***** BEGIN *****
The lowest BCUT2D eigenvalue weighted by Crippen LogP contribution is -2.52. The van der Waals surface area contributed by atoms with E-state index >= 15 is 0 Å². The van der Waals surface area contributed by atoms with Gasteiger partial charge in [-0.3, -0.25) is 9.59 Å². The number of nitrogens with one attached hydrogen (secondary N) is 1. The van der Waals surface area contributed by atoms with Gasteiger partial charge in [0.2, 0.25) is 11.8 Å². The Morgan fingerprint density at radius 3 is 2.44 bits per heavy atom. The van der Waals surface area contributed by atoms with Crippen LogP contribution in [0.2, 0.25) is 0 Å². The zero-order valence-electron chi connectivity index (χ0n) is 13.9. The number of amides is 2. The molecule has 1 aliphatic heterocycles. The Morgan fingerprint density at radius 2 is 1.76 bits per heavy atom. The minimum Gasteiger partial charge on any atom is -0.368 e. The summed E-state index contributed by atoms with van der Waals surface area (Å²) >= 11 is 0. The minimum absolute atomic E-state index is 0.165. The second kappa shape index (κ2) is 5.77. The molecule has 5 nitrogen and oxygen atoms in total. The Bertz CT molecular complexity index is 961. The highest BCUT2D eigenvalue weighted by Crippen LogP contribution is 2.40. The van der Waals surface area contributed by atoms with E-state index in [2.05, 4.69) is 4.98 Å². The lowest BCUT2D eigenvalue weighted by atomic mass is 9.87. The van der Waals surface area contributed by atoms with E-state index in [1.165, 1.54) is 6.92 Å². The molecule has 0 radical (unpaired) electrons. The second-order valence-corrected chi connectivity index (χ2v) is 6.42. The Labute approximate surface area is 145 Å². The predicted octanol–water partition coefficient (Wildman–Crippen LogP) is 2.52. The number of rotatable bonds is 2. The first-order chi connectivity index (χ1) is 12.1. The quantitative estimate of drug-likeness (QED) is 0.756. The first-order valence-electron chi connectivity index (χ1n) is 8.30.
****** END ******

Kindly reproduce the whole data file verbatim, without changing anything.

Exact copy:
The lowest BCUT2D eigenvalue weighted by Crippen LogP contribution is -2.52. The van der Waals surface area contributed by atoms with E-state index >= 15 is 0 Å². The van der Waals surface area contributed by atoms with Gasteiger partial charge in [-0.3, -0.25) is 9.59 Å². The number of nitrogens with one attached hydrogen (secondary N) is 1. The van der Waals surface area contributed by atoms with Gasteiger partial charge in [0.2, 0.25) is 11.8 Å². The Morgan fingerprint density at radius 3 is 2.44 bits per heavy atom. The van der Waals surface area contributed by atoms with Crippen LogP contribution in [0.2, 0.25) is 0 Å². The zero-order valence-electron chi connectivity index (χ0n) is 13.9. The number of amides is 2. The molecule has 1 aliphatic heterocycles. The Morgan fingerprint density at radius 2 is 1.76 bits per heavy atom. The minimum Gasteiger partial charge on any atom is -0.368 e. The summed E-state index contributed by atoms with van der Waals surface area (Å²) >= 11 is 0. The minimum absolute atomic E-state index is 0.165. The second kappa shape index (κ2) is 5.77. The molecule has 5 nitrogen and oxygen atoms in total. The Bertz CT molecular complexity index is 961. The highest BCUT2D eigenvalue weighted by Crippen LogP contribution is 2.40. The van der Waals surface area contributed by atoms with E-state index in [2.05, 4.69) is 4.98 Å². The lowest BCUT2D eigenvalue weighted by atomic mass is 9.87. The van der Waals surface area contributed by atoms with E-state index in [1.165, 1.54) is 6.92 Å². The molecule has 0 radical (unpaired) electrons. The second-order valence-corrected chi connectivity index (χ2v) is 6.42. The Labute approximate surface area is 145 Å². The predicted octanol–water partition coefficient (Wildman–Crippen LogP) is 2.52. The number of rotatable bonds is 2. The first-order chi connectivity index (χ1) is 12.1. The quantitative estimate of drug-likeness (QED) is 0.756. The first-order valence-electron chi connectivity index (χ1n) is 8.30.